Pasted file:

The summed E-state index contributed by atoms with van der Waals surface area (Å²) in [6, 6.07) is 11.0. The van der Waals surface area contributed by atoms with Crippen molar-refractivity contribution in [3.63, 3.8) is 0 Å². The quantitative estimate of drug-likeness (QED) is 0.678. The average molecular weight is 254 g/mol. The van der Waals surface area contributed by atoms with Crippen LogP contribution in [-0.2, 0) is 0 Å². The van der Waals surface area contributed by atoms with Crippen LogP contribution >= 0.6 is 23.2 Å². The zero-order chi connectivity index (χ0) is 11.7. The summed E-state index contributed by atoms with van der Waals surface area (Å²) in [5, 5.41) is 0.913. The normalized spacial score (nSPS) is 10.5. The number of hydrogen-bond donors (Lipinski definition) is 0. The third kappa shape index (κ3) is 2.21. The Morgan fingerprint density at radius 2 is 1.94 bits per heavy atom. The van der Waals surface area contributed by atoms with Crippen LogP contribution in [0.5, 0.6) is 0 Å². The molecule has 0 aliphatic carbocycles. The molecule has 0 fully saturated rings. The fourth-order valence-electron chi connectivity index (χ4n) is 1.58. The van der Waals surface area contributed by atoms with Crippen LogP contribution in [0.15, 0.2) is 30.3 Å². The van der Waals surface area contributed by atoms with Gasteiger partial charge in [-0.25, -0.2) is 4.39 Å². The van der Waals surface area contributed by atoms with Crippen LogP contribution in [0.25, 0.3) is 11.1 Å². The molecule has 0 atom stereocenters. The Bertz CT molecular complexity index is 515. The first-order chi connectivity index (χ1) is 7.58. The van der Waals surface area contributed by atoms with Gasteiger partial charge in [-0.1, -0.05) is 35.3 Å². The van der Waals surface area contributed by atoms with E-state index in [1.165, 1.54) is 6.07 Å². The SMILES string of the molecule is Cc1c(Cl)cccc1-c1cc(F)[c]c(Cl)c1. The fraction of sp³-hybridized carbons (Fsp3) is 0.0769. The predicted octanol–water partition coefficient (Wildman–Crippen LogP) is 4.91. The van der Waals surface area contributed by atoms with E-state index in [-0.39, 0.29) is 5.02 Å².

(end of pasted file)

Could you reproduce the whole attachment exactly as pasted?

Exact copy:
The summed E-state index contributed by atoms with van der Waals surface area (Å²) in [6, 6.07) is 11.0. The van der Waals surface area contributed by atoms with Crippen molar-refractivity contribution in [3.63, 3.8) is 0 Å². The quantitative estimate of drug-likeness (QED) is 0.678. The average molecular weight is 254 g/mol. The van der Waals surface area contributed by atoms with Crippen LogP contribution in [-0.2, 0) is 0 Å². The van der Waals surface area contributed by atoms with Crippen LogP contribution >= 0.6 is 23.2 Å². The zero-order chi connectivity index (χ0) is 11.7. The summed E-state index contributed by atoms with van der Waals surface area (Å²) in [5, 5.41) is 0.913. The normalized spacial score (nSPS) is 10.5. The number of hydrogen-bond donors (Lipinski definition) is 0. The third kappa shape index (κ3) is 2.21. The Morgan fingerprint density at radius 2 is 1.94 bits per heavy atom. The van der Waals surface area contributed by atoms with Crippen LogP contribution in [0.5, 0.6) is 0 Å². The molecule has 0 aliphatic carbocycles. The molecule has 0 fully saturated rings. The fourth-order valence-electron chi connectivity index (χ4n) is 1.58. The van der Waals surface area contributed by atoms with Crippen LogP contribution in [0.15, 0.2) is 30.3 Å². The van der Waals surface area contributed by atoms with Gasteiger partial charge in [-0.25, -0.2) is 4.39 Å². The van der Waals surface area contributed by atoms with Crippen LogP contribution in [0.25, 0.3) is 11.1 Å². The molecule has 0 atom stereocenters. The Bertz CT molecular complexity index is 515. The first-order chi connectivity index (χ1) is 7.58. The van der Waals surface area contributed by atoms with Gasteiger partial charge in [-0.1, -0.05) is 35.3 Å². The van der Waals surface area contributed by atoms with E-state index in [1.165, 1.54) is 6.07 Å². The SMILES string of the molecule is Cc1c(Cl)cccc1-c1cc(F)[c]c(Cl)c1. The fraction of sp³-hybridized carbons (Fsp3) is 0.0769. The predicted octanol–water partition coefficient (Wildman–Crippen LogP) is 4.91. The van der Waals surface area contributed by atoms with E-state index in [-0.39, 0.29) is 5.02 Å².